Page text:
Researchers at Flinders University, with Australian and Chinese collaborators, are developing an all-organic polymer battery that can deliver a cell voltage of 2.8V, which would be a giant leap forward towards improving the energy storage capability of organic batteries.

Fully organic rechargeable household batteries are an ideal alternative to traditional metal-based batteries, and are a positive step in the fight to reduce waste from heading to landfill.

“While starting with small household batteries, we already know organic redox-active materials are typical electroactive alternatives due to their inherently safe, lightweight and structure-tunable features,” says senior lecturer in chemistry, Dr Zhongfan Jia, a research leader at Flinders University’s Institute for Nanoscale Science and Technology.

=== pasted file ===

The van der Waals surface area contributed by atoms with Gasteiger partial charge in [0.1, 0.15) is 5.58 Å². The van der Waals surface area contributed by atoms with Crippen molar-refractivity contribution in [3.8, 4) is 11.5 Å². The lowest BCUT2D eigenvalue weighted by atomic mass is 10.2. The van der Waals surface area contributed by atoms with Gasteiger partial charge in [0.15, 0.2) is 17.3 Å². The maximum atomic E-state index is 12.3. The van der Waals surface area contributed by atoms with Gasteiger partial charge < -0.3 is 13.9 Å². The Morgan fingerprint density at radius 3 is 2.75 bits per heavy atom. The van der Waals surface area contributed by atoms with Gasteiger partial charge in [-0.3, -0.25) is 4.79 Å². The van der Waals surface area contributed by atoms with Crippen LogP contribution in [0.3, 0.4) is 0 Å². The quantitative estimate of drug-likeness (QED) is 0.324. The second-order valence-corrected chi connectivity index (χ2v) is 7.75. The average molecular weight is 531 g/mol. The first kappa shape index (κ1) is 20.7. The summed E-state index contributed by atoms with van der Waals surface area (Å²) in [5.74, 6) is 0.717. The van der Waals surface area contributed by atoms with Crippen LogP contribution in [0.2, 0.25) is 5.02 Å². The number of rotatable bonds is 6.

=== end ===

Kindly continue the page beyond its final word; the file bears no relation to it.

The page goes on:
“Most importantly, they’re sustainable and environmentally friendly.”

In collaboration with Dr Kai Zhang from the Zhejiang Sci-Tech University in China, Dr Jia’s research team aims to make a fully biodegradable battery with a cell voltage of more than 3V, and capacity to above 200mAh/g.  

Lithium-ion batteries have enabled a proliferation of portable devices and electric vehicles, but the rising demand for materials such as lithium, cobalt and other mineral ore resources have had a significant global environmental impact, including the non-hazardous disposal of batteries.

Developing rechargeable batteries from ethically sourced, sustainable materials for on-demand requirements is a potential alternative.

Research is focusing on improving fully organic batteries’ cell voltage, capacity and durability of materials to contribute to recycling in a circular economy with affordable and efficient batteries.

“Although the capacity needs further improvement, our work shows the promise of developing high-voltage, fully organic batteries with a judicious electrode design,” says Dr Jia.